Contextual analysis of ecological change for Tasmania

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Ware, Chris; Williams, Kristen ORCID ID icon; Harwood, Tom; Ferrier, Simon




CSIRO has developed a suite of national-scale biodiversity change datasets using community-level modelling to support climate adaptation planning by Natural Resource Management groups. These datasets have been published in two ‘AdaptNRM’ modules with explanatory guides and maps ( The datasets were developed to show change in a national context. Given the ecological distinctiveness of Tasmania and surrounding islands, the State Government of Tasmania and Tasmanian NRMs requested CSIRO to minimally contextualise the measures of biodiversity change. The contextual measures used the same models and climate scenarios, and where calculations between locations were needed, made these over just the extent of Tasmania. This report summarises how these contextualise measures were developed with limited guidance on how to use the data. Further details are provided in the AdaptNRM explanatory guides, ‘implications for biodiversity’ ( and ‘helping biodiversity adapt’ ( This technical report should be read in conjunction with those guides and refers to just a subset of the range of measures originally provided and, specifically, those that can be updated with minimal effort to contextualise change for Tasmania. The contextual measures apply to two key dimensions of climate change: the degree to which available ecological environments will disappear, or novel ecological environments will form. Disappearing ecological environments are defined as “present-day ecological environments scaled by ecological similarity that may become absent from an entire region in the future”, whereas novel ecological environments are “possible new ecological environments scaled by ecological similarity that may arise in the future but which do not exist regionally at present”. The two dimensions are indicative of different types of pressure on species and ecosystems under climate change. Measures of disappearing and novel ecological environments were previously calculated at the national scale based on a series of comparisons made over the entire continent. An implicit assumption is that biological dispersal can occur across the geographical extent of the analysis over the period of the scenario (e.g., over 60 years from 1990 to 2050). To provide more contextual measures of ecological change for the geographically isolated State of Tasmania, we developed an additional series of analyses calculated for the Tasmanian extent only. The new datasets provide projections of ecological change for four taxonomic groups: amphibians, mammals, reptiles, and vascular plants. The underpinning community–level models are the same as those used in the national level assessments, derived using Australia-wide data. Ecological change was calculated based on projections using two separate climate models for the year 2050, both of which were forced by a ‘business as usual’ high emissions scenario (RCP 8.5), and are the same change scenarios used in the two ‘AdaptNRM’ modules. Little change (i.e. ecologically similar environments) between 1990 and 2050 in Tasmania is a dominant feature of the datasets. This result is similar to that found for Tasmania in the continental analyses, and reflects the high degree of ecological similarity projected between a location in 1990 and under a future climate scenario for 2050. Contextualising the disappearing and novel analyses for Tasmania provides additional insight into the spatial distribution and direction of where most regional ecological change is projected to occur between 1990 and 2050.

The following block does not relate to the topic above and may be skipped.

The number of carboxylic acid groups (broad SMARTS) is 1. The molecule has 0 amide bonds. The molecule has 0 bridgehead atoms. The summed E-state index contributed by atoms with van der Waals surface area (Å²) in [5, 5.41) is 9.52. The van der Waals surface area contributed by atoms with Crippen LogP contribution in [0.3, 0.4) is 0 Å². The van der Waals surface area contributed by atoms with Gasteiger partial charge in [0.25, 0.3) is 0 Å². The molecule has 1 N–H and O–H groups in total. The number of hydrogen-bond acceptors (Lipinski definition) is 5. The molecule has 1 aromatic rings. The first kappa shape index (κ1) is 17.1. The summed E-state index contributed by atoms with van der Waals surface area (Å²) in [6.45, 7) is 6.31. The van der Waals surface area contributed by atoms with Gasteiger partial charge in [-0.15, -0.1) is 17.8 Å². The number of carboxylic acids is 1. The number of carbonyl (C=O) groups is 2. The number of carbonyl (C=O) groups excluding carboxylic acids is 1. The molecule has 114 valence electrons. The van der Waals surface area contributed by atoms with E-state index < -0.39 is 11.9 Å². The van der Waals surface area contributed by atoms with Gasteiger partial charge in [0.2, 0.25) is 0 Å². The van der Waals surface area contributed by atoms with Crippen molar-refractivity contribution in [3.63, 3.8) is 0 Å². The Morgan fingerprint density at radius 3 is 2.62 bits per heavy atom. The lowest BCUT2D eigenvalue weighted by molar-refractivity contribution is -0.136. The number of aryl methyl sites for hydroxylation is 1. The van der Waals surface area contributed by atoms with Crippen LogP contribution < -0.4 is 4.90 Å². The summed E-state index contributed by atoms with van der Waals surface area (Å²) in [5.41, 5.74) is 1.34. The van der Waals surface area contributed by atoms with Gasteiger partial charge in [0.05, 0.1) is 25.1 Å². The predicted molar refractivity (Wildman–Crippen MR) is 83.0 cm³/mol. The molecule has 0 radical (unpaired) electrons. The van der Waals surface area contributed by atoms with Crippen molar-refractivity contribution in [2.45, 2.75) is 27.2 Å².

CSIRO Land and Water

Canberra, Australia

ecological change climate change Tasmania reptiles mammals vascular plants amphibians conservation assessment climate adaptation macroecological modelling genaralised dissimilarity modelling RCP 8.5 CanESM2 MIROC5

Community Ecology; Global Change Biology; Biogeography and Phylogeography; Ecological Impacts of Climate Change; Natural Resource Management; Applied Statistics

Published Version (pdf) (4.53MB)

This report has been placed on the CSIRO repository and may be made available to persons outside of CSIRO for non commercial purposes, in its entirety and without deletion of disclaimers and copyright information.


Client Report (Author)


Ware, Chris; Williams, Kristen; Harwood, Tom; Ferrier, Simon. Contextual analysis of ecological change for Tasmania. Canberra, Australia: CSIRO Land and Water; 2017. <a href="" target="_blank"></a>

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